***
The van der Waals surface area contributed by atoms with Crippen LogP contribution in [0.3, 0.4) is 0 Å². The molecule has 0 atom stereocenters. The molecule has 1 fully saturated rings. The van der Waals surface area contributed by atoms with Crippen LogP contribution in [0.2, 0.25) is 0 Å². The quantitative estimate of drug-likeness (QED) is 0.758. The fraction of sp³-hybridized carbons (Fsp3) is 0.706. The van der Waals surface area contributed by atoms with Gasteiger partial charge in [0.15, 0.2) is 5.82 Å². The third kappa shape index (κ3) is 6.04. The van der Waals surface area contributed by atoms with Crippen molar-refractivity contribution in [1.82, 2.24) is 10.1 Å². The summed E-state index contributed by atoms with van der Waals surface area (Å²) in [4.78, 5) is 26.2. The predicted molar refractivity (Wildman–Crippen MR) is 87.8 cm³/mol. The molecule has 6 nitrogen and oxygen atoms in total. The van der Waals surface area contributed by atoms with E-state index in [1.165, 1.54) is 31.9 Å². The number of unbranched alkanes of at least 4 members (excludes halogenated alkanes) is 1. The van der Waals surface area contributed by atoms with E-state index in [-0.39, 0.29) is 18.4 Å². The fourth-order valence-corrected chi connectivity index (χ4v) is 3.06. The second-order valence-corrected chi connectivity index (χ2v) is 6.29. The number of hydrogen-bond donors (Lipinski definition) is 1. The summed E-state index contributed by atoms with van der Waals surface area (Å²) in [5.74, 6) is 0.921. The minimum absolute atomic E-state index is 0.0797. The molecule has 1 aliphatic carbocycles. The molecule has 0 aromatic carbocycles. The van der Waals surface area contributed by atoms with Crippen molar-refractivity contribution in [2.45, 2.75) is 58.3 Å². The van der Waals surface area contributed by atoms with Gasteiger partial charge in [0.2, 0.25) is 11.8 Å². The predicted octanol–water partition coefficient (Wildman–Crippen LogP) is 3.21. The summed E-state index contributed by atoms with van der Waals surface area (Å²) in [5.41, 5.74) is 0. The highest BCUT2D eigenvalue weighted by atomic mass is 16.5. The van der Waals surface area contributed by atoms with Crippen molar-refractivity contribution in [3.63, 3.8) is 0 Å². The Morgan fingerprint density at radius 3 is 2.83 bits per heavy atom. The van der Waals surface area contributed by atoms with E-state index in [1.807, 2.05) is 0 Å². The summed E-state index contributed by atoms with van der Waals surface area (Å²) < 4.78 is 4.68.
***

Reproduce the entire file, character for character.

The van der Waals surface area contributed by atoms with Crippen LogP contribution in [0.3, 0.4) is 0 Å². The molecule has 0 atom stereocenters. The molecule has 1 fully saturated rings. The van der Waals surface area contributed by atoms with Crippen LogP contribution in [0.2, 0.25) is 0 Å². The quantitative estimate of drug-likeness (QED) is 0.758. The fraction of sp³-hybridized carbons (Fsp3) is 0.706. The van der Waals surface area contributed by atoms with Gasteiger partial charge in [0.15, 0.2) is 5.82 Å². The third kappa shape index (κ3) is 6.04. The van der Waals surface area contributed by atoms with Crippen molar-refractivity contribution in [1.82, 2.24) is 10.1 Å². The summed E-state index contributed by atoms with van der Waals surface area (Å²) in [4.78, 5) is 26.2. The predicted molar refractivity (Wildman–Crippen MR) is 87.8 cm³/mol. The molecule has 6 nitrogen and oxygen atoms in total. The van der Waals surface area contributed by atoms with E-state index in [1.165, 1.54) is 31.9 Å². The number of unbranched alkanes of at least 4 members (excludes halogenated alkanes) is 1. The van der Waals surface area contributed by atoms with E-state index in [-0.39, 0.29) is 18.4 Å². The fourth-order valence-corrected chi connectivity index (χ4v) is 3.06. The second-order valence-corrected chi connectivity index (χ2v) is 6.29. The number of hydrogen-bond donors (Lipinski definition) is 1. The summed E-state index contributed by atoms with van der Waals surface area (Å²) in [5.74, 6) is 0.921. The minimum absolute atomic E-state index is 0.0797. The molecule has 1 aliphatic carbocycles. The molecule has 0 aromatic carbocycles. The van der Waals surface area contributed by atoms with Crippen molar-refractivity contribution in [2.45, 2.75) is 58.3 Å². The van der Waals surface area contributed by atoms with Gasteiger partial charge in [0.2, 0.25) is 11.8 Å². The predicted octanol–water partition coefficient (Wildman–Crippen LogP) is 3.21. The summed E-state index contributed by atoms with van der Waals surface area (Å²) in [5.41, 5.74) is 0. The highest BCUT2D eigenvalue weighted by atomic mass is 16.5. The van der Waals surface area contributed by atoms with Crippen molar-refractivity contribution in [3.63, 3.8) is 0 Å². The Morgan fingerprint density at radius 3 is 2.83 bits per heavy atom. The van der Waals surface area contributed by atoms with E-state index in [1.807, 2.05) is 0 Å². The summed E-state index contributed by atoms with van der Waals surface area (Å²) < 4.78 is 4.68.